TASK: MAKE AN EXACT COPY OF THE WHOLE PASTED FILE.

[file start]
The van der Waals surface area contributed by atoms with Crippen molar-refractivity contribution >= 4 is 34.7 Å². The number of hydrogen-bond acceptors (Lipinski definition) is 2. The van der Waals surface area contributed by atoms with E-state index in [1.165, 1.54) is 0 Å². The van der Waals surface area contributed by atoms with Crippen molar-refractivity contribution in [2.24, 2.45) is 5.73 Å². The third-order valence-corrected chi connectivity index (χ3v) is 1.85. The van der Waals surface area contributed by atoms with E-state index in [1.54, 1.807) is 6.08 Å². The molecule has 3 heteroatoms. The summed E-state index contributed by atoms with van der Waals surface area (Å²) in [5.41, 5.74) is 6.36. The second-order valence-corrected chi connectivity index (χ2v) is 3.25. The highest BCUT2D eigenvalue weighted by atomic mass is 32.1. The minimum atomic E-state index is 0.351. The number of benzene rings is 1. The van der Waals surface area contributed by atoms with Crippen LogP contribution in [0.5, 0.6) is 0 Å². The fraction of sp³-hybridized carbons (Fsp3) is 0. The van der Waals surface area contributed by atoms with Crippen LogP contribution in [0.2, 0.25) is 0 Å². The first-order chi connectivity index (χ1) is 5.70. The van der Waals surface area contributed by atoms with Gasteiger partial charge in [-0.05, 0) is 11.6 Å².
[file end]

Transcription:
The van der Waals surface area contributed by atoms with Crippen molar-refractivity contribution >= 4 is 34.7 Å². The number of hydrogen-bond acceptors (Lipinski definition) is 2. The van der Waals surface area contributed by atoms with E-state index in [1.165, 1.54) is 0 Å². The van der Waals surface area contributed by atoms with Crippen molar-refractivity contribution in [2.24, 2.45) is 5.73 Å². The third-order valence-corrected chi connectivity index (χ3v) is 1.85. The van der Waals surface area contributed by atoms with E-state index in [1.54, 1.807) is 6.08 Å². The molecule has 3 heteroatoms. The summed E-state index contributed by atoms with van der Waals surface area (Å²) in [5.41, 5.74) is 6.36. The second-order valence-corrected chi connectivity index (χ2v) is 3.25. The highest BCUT2D eigenvalue weighted by atomic mass is 32.1. The minimum atomic E-state index is 0.351. The number of benzene rings is 1. The van der Waals surface area contributed by atoms with Crippen LogP contribution in [0.5, 0.6) is 0 Å². The fraction of sp³-hybridized carbons (Fsp3) is 0. The van der Waals surface area contributed by atoms with Crippen LogP contribution in [0.2, 0.25) is 0 Å². The first-order chi connectivity index (χ1) is 5.70. The van der Waals surface area contributed by atoms with Gasteiger partial charge in [-0.05, 0) is 11.6 Å².